Nearly twice as many young men as women are likely to be single by 2022, with experts blaming the rise on the end of traditional male roles, pornography and the pandemic.
A Pew Research Center survey of more than 6,000 Americans found that 30 percent of the population identified as single.
But when broken down by age group and gender, that number rose to 63 percent among men ages 18 to 29, a whopping 12 percent increase from 2019.
By comparison, just 34 percent of women in that age group said they were single in 2022, a small 2 percent increase from the pre-pandemic era.
Experts attribute the disparity to some women who date each other, with research suggesting that bisexual women make up a large part of the young adult queer community, as well as many who also date older men.
Meanwhile, according to the latest report from the US Census Bureau, the average age a man gets married is now 30, a notable increase from just under 24 in 1950, while the average age when a woman gets married is now 28.
About 63% of men between the ages of 18 and 29 reported being single in 2022, an increase of 12% over 2019. Meanwhile, only 34% of women in the same age group reported being single, a small 2% increase
A 2022 Pew survey exposed disparities between men and women who reported being single
The survey also found that while the average American adult was looking for dates and a relationship less frequently after the pandemic, women represented the least interested group.
According to the data, 49% of adults were looking for a committed romantic relationship or casual dating in 2019, but that number dropped to 42% in 2022.
Men, specifically, made up 61 percent of those looking for love in 2019, and by 2022, only half of men were looking for relationships.
Women, however, only made up 38 percent of the 2019 figure, and in 2022, just 35 percent of women reported looking to date or commit to a relationship.
Experts who weighed in on the rise in loneliness among young men said the trend comes amid changes in gender roles in the United States since the cultural revolutions of the 1950s and 1960s.
Rather than focus on being homemakers, Los Angeles family psychologist Greg Matos said women are continuing to build their careers to close the income gap.
While on average men continue to earn more than women in the workplace, women under 30 have closed the gap and actually earn more than their male counterparts in 22 different areas.
Matos, who wrote a viral article about dwindling opportunities for young men to find dates, said the latest wave of empowered women are not only seeking better pay, but also weeding out men who don’t meet their standards, who they are often lower. -win young.
‘Women don’t need to be in long-term relationships. They don’t need to be married,’ Matos said. The hill. They’d rather go to lunch with friends than have a horrible date.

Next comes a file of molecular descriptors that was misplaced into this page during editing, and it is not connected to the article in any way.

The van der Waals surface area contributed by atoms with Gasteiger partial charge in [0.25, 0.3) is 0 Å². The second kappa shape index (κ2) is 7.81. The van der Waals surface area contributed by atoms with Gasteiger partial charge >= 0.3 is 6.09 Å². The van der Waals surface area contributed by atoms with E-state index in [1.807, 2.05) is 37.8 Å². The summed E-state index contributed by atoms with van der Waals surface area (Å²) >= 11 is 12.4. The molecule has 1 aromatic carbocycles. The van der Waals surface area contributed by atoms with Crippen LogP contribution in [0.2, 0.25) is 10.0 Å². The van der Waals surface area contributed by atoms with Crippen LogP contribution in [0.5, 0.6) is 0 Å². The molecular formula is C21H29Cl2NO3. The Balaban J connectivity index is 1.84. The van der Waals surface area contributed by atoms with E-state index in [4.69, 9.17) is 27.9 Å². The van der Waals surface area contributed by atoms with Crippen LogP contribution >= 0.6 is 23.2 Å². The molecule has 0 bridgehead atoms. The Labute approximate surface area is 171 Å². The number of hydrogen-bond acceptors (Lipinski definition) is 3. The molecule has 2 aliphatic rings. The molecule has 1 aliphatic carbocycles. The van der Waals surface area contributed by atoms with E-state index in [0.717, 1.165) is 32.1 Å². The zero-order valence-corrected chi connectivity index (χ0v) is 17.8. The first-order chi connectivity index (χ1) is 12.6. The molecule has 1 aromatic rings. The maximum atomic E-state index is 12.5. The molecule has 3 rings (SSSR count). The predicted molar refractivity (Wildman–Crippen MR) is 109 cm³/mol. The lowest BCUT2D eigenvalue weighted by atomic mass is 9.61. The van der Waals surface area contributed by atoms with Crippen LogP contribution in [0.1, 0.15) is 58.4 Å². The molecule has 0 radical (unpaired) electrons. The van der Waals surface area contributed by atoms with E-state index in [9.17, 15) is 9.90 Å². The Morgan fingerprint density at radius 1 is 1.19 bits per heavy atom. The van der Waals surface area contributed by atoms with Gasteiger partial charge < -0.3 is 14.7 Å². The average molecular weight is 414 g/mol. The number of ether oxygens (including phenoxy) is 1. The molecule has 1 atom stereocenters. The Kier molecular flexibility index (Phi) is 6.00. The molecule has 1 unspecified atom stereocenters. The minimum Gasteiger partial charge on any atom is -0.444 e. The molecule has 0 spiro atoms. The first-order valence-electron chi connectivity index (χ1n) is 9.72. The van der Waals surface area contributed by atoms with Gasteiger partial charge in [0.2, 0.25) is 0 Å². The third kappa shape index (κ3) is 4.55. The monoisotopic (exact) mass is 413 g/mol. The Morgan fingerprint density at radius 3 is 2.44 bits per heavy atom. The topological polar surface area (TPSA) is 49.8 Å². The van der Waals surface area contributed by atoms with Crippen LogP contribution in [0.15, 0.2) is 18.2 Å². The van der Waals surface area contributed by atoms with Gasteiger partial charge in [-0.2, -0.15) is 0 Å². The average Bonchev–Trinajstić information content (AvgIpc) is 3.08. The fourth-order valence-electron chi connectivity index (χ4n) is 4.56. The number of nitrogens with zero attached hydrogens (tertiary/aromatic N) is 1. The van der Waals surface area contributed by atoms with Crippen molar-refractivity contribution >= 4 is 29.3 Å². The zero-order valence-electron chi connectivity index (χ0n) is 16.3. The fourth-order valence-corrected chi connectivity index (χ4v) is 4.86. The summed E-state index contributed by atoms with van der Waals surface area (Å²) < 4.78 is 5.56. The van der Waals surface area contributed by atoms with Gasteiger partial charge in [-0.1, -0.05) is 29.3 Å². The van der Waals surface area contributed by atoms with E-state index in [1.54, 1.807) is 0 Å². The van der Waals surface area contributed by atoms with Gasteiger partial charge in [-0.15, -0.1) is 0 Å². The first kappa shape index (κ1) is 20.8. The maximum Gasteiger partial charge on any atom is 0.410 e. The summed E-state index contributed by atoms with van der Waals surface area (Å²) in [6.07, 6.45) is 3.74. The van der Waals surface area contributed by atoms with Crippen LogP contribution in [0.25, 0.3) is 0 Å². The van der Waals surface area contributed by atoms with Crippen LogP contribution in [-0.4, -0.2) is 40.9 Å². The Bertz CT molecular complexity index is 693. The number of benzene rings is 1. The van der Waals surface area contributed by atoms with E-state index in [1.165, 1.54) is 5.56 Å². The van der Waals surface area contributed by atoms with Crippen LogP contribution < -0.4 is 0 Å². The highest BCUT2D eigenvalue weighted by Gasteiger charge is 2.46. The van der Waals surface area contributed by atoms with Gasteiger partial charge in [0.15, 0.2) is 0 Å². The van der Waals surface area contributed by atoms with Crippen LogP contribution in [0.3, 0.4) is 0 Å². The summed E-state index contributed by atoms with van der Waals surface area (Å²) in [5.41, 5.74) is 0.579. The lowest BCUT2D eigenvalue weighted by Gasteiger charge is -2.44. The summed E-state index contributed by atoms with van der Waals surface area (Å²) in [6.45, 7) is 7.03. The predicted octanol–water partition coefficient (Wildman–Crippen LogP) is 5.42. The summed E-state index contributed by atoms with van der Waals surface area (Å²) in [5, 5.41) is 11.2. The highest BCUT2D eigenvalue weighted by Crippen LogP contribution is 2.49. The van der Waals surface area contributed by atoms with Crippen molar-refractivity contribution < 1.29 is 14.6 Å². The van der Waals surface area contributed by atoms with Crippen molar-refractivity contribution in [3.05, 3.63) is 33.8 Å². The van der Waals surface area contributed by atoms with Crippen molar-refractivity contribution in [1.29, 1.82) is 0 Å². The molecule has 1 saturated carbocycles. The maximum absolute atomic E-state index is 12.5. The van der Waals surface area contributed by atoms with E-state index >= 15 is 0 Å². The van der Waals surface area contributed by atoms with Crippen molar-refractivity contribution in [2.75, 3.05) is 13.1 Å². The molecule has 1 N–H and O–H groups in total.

While more Americans overall are marrying later in life, men are now, on average, marrying in their 30s, according to the US Census.
Psychologists Greg Matos (left) and Fredric Rabinowitz (right), writing on the subject of masculinity, said that women do not find ideal matches in young men and suggested that things were only made worse by isolation and internet blackouts. pandemic.
Fred Rabinowitz, a University of Redlands professor who studies masculinity, added that the pandemic is likely to blame for the growing disparity between the number of men and women seeking serious partners.
According to the Pew survey, only 25 percent of men surveyed said they were exclusively looking for a committed romantic relationship, while 41 percent of women reported wanting the same thing.
By comparison, 19 percent of men said they were only looking for casual dates, and just 15 percent of women said they were looking for casual relationships.
“You have to think that the pandemic had an impact on some of those numbers,” Rabinowitz told The Hill, suggesting that the men had become used to the social isolation created by the pandemic lockdowns.
‘(Young men) look at a lot of social media, they watch a lot of pornography and I think they get a lot of their needs met without going out.
“I think that’s starting to become a habit,” he warned.
Ronald Levant, a University of Akron psychology professor who has written extensively on masculinity, suggested that the trend of lonelier young men ultimately stems from women being more exclusive with whom they date.
While the older generation of women typically relied on their husbands to make ends meet, Levant said that mentality is gone, adding that women no longer want to lean into the stereotypical role of only supporting their husbands’ needs while ignoring their own. .
“In America today, women expect more from men,” Levant told The Hill, “and unfortunately, many men don’t have more to give.”
The proportion of American men who say they have at least six close friends has halved since 1990, from 55% to 27%.
Across both genders, Americans report having fewer close friends in 2021 than in the same survey in 1990, but women still did better than their male counterparts.
The Pew Research Center findings are matched by a 2021 Gallup poll, which found that American men are experiencing a friendship recession, with nearly one in six not having a close friend.
The proportion who say they have at least six close friends has halved since 1990, from 55 to 27 percent, while the number who have none has increased fivefold, from 3 to 15 percent.
Singles fare worse, with one in five reporting they have no close friends. Unsurprisingly, a lack of companionship has psychological impacts, with more than half of people with three or fewer close friends saying they felt lonely in the past week.
The survey also suggests that men find it more difficult than women to develop strong emotional bonds with their existing friends.